DeVos Applauds Efforts To Keep Arizona Schools Open
Arizona Gov. Doug Ducey, who toured with Education Secretary Betsy DeVos, said families deserve options for learning despite an uptick in cases. More school news is from New York, the District of Columbia, Massachusetts, Indiana and elsewhere.
Virus Cases At Arizona School Send Hundreds Into Quarantine
Schools should maintain options for parents whether they prefer in-person or online instruction for their children, Gov. Doug Ducey said Thursday as the state sees an uptick in newly confirmed virus cases. “We want to provide those options to our kids and families,” Ducey said after touring a Phoenix charter school with U.S. Education Secretary Betsy DeVos. “We think options are very important.” (10/15)
The New York Times:
After 700 Students Test Positive, a College President Resigns
The State University of New York at Oneonta on Thursday announced the abrupt resignation of its president only weeks after it experienced the most severe coronavirus outbreak of any public university in the state. The departure of the president, Barbara Jean Morris, is one of the most high-profile over the coronavirus crisis, which has thrown many colleges and universities across the country into turmoil as they try to maintain some semblance of campus life during the outbreak. (Rosa, 10/15)
The Washington Post:
Negotiations Stall Between D.C. Teachers Union And The City Over School Reopening Plans.
The District’s public school system was close to an agreement with the Washington Teachers’ Union on the safety precautions the city would need to take to reopen classrooms during the pandemic, but negotiations stalled over details in the plan to ensure that the buildings were safe. After hours of virtual negotiations Wednesday, both union and city officials said they expected an agreement to be signed Thursday. Mayor Muriel E. Bowser (D) was optimistic, saying at her news conference Wednesday that the city and the union have a “large agreement on how to reopen.” (Stein, 10/15)
A Growing Crisis In Special Education
In the meantime, the teachers union leadership has continued to press a narrative that they have been advocating for the safety of all Boston Public School children. This does not acknowledge the voice of special needs parents who have been pressing desperately for months to gain in-person education and services. This false narrative creates continual chaos for families like ours, and for those without the benefit of time and resources to press for our rights. Every day there is a new message, a new battle, a new lawsuit, and a new sense of confusion and despair felt by families across the city. By the time you read this, it will all probably have changed again. ( Michael A. Colanti and Cristina Colanti, 10/14)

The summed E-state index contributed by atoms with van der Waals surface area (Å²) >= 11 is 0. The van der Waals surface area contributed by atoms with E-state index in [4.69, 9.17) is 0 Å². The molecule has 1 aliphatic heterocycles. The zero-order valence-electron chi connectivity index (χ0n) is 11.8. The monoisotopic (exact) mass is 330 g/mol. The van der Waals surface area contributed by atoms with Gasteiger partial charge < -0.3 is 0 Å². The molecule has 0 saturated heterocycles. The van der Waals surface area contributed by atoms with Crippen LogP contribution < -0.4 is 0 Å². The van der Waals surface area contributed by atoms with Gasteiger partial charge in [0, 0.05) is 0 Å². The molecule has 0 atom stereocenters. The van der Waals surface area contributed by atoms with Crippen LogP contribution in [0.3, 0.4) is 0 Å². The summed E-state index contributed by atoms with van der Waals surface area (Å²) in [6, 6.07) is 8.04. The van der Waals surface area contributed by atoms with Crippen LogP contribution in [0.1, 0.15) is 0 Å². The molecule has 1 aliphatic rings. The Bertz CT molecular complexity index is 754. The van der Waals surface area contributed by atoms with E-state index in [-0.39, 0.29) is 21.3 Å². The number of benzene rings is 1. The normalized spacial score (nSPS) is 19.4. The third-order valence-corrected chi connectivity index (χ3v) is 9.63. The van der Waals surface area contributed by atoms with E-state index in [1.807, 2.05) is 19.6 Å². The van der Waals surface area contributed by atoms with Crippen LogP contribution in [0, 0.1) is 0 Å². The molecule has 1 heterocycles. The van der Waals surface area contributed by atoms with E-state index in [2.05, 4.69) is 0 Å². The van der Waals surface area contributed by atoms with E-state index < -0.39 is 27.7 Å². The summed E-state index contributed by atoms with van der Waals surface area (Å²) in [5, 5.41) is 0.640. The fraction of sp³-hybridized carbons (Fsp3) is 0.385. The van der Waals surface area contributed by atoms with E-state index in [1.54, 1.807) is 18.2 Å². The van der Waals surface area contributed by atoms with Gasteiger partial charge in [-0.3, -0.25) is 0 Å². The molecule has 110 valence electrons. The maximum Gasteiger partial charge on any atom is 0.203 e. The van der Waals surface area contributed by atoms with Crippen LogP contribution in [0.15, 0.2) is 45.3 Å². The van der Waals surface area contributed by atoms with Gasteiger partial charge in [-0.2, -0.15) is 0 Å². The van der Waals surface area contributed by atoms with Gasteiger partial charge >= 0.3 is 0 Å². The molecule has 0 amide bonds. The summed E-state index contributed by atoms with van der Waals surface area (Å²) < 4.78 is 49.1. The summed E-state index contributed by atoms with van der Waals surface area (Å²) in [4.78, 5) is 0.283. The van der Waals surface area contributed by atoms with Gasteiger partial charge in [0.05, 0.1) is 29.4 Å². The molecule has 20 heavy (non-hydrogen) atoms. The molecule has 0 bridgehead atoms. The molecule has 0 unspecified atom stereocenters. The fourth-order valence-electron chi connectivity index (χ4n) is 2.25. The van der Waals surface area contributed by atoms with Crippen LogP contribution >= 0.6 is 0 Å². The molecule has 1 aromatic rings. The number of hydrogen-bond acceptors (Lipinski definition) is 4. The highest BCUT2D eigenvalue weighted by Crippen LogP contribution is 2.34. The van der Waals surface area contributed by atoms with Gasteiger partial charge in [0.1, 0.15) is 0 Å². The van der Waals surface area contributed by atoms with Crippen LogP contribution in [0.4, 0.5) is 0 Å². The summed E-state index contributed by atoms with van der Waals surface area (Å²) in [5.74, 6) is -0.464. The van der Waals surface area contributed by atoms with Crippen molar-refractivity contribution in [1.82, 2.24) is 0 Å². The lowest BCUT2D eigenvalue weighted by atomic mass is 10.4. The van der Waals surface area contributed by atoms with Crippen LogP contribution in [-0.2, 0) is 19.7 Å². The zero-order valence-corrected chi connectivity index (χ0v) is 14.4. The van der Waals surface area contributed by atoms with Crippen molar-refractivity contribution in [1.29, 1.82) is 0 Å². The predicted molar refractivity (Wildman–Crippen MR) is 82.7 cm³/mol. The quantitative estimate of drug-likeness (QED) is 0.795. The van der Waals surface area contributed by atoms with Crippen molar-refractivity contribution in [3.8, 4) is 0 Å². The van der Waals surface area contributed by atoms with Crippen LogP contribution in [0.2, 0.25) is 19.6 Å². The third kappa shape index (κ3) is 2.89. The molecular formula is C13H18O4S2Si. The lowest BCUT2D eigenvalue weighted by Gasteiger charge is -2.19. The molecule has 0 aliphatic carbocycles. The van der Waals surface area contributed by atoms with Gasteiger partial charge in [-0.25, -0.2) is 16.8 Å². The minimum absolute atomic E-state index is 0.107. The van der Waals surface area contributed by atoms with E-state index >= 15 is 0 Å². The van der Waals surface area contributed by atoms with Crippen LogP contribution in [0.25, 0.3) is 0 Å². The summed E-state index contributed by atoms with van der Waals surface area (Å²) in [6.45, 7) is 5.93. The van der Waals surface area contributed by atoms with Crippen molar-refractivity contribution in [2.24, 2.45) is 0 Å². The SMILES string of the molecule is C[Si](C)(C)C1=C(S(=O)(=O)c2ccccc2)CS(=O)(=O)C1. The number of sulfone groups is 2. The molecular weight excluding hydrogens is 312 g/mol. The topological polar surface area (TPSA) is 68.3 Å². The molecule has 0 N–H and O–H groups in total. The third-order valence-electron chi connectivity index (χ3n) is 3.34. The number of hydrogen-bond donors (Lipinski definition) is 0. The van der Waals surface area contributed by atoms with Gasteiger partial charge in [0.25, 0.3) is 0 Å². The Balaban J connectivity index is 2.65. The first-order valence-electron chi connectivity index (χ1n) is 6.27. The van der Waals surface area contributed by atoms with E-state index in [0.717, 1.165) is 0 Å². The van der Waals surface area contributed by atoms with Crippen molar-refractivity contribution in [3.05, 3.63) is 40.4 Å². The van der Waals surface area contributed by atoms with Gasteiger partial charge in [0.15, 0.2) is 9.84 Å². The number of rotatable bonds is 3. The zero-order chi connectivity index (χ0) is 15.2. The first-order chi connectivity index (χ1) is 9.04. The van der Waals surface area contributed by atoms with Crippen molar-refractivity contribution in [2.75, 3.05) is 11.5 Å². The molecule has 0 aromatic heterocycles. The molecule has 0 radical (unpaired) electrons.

Musicians Improvise Masks For Wind Instruments To Keep The Band Together
Trombonist Jerrell Charleston loves the give-and-take of jazz, the creativity of riffing off other musicians. But as he looked toward his sophomore year at Indiana University, he feared that steps to avoid sharing the coronavirus would also keep students from sharing songs. “Me and a lot of other cats were seriously considering taking a year off and practicing at home,” lamented the 19-year-old jazz studies major from Gary, Indiana. His worries evaporated when he arrived on campus and discovered that music professor Tom Walsh had invented a special mask with a hole and a protective flap to allow musicians to play while masked. (Ungar, 10/16)
In other school news —
The Washington Post:
Sexual Assault Is Not Often Talked About In The Context Of Elementary, Middle And High Schools.
The Education Department found that reports of sexual assaults at elementary, middle and high schools increased sharply between 2015 and 2018, a finding advocates say underscores the need for more schools to be prepared to handle reports of sexual violence. The finding was drawn from the Civil Rights Data Collection, a compilation of data drawn from surveys of every public school, charter school and juvenile justice facility in the nation. It was published by the department Thursday. (Balingit, 10/15)